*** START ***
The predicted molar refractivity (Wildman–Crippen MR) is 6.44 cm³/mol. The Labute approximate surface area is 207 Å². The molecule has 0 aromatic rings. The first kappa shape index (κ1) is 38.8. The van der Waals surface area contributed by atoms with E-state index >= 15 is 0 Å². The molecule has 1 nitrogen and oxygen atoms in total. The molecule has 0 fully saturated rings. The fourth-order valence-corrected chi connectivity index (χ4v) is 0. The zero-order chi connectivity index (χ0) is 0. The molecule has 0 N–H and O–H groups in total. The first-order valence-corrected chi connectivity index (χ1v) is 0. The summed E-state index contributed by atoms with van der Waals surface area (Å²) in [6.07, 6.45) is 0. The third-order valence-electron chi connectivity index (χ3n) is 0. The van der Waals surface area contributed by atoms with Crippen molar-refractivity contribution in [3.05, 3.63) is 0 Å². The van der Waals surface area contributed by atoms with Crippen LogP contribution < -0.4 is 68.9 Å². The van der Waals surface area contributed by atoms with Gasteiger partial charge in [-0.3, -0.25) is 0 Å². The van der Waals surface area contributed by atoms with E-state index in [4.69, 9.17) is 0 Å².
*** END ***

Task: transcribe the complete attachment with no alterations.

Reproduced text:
The predicted molar refractivity (Wildman–Crippen MR) is 6.44 cm³/mol. The Labute approximate surface area is 207 Å². The molecule has 0 aromatic rings. The first kappa shape index (κ1) is 38.8. The van der Waals surface area contributed by atoms with E-state index >= 15 is 0 Å². The molecule has 1 nitrogen and oxygen atoms in total. The molecule has 0 fully saturated rings. The fourth-order valence-corrected chi connectivity index (χ4v) is 0. The zero-order chi connectivity index (χ0) is 0. The molecule has 0 N–H and O–H groups in total. The first-order valence-corrected chi connectivity index (χ1v) is 0. The summed E-state index contributed by atoms with van der Waals surface area (Å²) in [6.07, 6.45) is 0. The third-order valence-electron chi connectivity index (χ3n) is 0. The van der Waals surface area contributed by atoms with Crippen molar-refractivity contribution in [3.05, 3.63) is 0 Å². The van der Waals surface area contributed by atoms with Crippen LogP contribution < -0.4 is 68.9 Å². The van der Waals surface area contributed by atoms with Gasteiger partial charge in [-0.3, -0.25) is 0 Å². The van der Waals surface area contributed by atoms with E-state index in [4.69, 9.17) is 0 Å².